Hancock Holding in Gulfport, Miss., has raised the ire of analysts and investors in an unusual way — by unveiling a plan to cut costs over the next two years.
Hancock, which doubled in size in 2011 by acquiring Whitney Holding in New Orleans, disclosed late Thursday that it will cut annual expenses by $50 million. The $20 billion-asset company could also exit some business lines in certain markets.
Cost-cutting efforts usually play well to investors. But in this case, analysts say management missed an opportunity to get more aggressive after it bought Whitney.
"This is not an issue that just happened yesterday," says Chris Marinac, an analyst at FIG Partners who cut his stock rating for Hancock to "underperform" based on the disclosure. "There are deeper cost cuts that could have been taken. The marketplace has lost confidence in management."
Hancock, when it announced the Whitney acquisition in late 2010, vowed to cut annual expenses by $134 million as part of the $1.5 billion deal.
Hancock was "able to wring out all the cost saves with the consolidation of back offices" from that deal, Carl Chaney, the company's president and co-CEO, said during a Friday conference call. The new cost-cutting effort acknowledges that Hancock "can no longer operate under the model of being all things to all people."
The new cuts will include "process improvement" and increased use of technology, Michael Achary, the company's chief financial officer, said during the conference call. Hancock will also assess the products and services it offers in specific markets.
"Some markets are more commercially focused, and not retail, or vice versa," Chaney said without providing specifics. "Some operate as both."
In the aggregate, all of Hancock's business lines are profitable, Achary said. But there are instances where business lines are "not accretive" in certain markets, he added.
Hancock is the largest bank, by deposit market share, around Gulfport, and it is the second-biggest bank in New Orleans, according to June 2012 data from the Federal Deposit Insurance Corp.
Analysts hit Chaney with cost-cutting questions during Friday's call to discuss first-quarter earnings. Hancock made $48.6 million, but it earned 4 cents a share less than the 60 cents forecast by analysts polled by Bloomberg.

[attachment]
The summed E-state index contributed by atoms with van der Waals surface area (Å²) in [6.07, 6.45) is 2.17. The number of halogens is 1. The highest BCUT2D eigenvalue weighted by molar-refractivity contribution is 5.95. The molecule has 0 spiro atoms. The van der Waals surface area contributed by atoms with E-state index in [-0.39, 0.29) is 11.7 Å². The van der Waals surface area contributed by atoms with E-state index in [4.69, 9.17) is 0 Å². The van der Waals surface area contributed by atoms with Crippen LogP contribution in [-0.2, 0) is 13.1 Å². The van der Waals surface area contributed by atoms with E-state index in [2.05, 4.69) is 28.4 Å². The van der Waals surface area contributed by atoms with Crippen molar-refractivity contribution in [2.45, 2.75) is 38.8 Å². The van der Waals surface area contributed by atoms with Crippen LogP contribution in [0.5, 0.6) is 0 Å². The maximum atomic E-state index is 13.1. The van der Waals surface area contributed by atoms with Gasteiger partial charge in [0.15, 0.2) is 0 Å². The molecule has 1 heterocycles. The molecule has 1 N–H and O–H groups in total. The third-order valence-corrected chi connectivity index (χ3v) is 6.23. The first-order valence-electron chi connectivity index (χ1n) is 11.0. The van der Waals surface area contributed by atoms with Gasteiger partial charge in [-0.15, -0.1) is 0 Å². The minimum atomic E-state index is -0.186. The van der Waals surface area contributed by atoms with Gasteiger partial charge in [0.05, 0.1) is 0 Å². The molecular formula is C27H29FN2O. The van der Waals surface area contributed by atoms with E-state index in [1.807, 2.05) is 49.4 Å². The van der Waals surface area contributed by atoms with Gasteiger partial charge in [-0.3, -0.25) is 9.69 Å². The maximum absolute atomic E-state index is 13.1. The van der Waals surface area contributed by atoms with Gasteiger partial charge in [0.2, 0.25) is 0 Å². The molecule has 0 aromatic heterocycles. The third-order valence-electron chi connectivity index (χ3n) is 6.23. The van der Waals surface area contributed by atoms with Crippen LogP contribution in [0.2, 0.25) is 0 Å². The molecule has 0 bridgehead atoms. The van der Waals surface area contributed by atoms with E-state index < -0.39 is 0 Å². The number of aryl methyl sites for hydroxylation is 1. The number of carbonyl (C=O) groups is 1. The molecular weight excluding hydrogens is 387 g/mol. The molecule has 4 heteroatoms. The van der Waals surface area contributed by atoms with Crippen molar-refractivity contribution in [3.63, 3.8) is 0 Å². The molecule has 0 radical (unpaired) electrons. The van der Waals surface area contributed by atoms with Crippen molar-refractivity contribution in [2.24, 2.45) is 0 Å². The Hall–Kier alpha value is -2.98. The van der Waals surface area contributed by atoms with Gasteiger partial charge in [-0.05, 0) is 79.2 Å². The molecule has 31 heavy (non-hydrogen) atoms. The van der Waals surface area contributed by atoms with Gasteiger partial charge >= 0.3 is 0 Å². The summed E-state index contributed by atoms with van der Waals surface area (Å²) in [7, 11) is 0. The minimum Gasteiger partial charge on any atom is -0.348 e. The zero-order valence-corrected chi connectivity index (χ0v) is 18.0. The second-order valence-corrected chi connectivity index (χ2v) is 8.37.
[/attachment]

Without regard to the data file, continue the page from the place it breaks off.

"Here's your chance to cut business lines or take more drastic action," Ken Zerbe, an analyst at Morgan Stanley, said. "Are you missing an opportunity to be much more aggressive?"
"We don't see any specific line of business that it makes strategic sense to completely exit," Chaney responded.
Analysts were particularly put off by Chaney's claims that Hancock had cut all it could from the Whitney deal. Management is treating the purchase of the $11.5 billion-asset Whitney "like it was a small branch acquisition …and that's where I disagree," Marinac says. "Politically, it's a challenge when a company in Mississippi buys a bank in New Orleans. You have to be willing to do the right thing."
Hancock still operates Whitney as a separate bank. Emlen Harmon, an analyst at Jefferies, asked Chaney about the potential of merging the banks.
"Both brands enjoy incredible good will," Chaney said. Dropping the Whitney name "doesn't create any opportunities [and there are] no real cost saves with a consolidation of that name at all."
As part of the new cost-cutting effort, Hancock said it will review "front and back office" operations. An unspecified number of job cuts are expected; Hancock said it would incur near-term costs tied to severance pay.
Hancock's efficiency ratio was 64% on March 31. Once the cost-cutting program is completed, the ratio would fall between 57% and 59% by 2016. Marinac says the figure could go even lower because of the potential for higher revenue if the Federal Reserve Board raises interest rates.
"That sounds great, but what does 57% mean four years from now when we have a higher-rate environment?" Marinac says. An efficiency ratio closer to 50% "feels right …for a well-oiled banking machine."
Chaney blamed part of Hancock's struggles on the ongoing low interest rate environment. "We all thought that, at this point in time, the economy would be providing us some relief …that interest rates would be higher than they are today," he said.
"When you look at our balance sheet, we benefit significantly from a rising interest rate environment, especially when you look at the significant amount of noninterest deposits we have," Chaney added.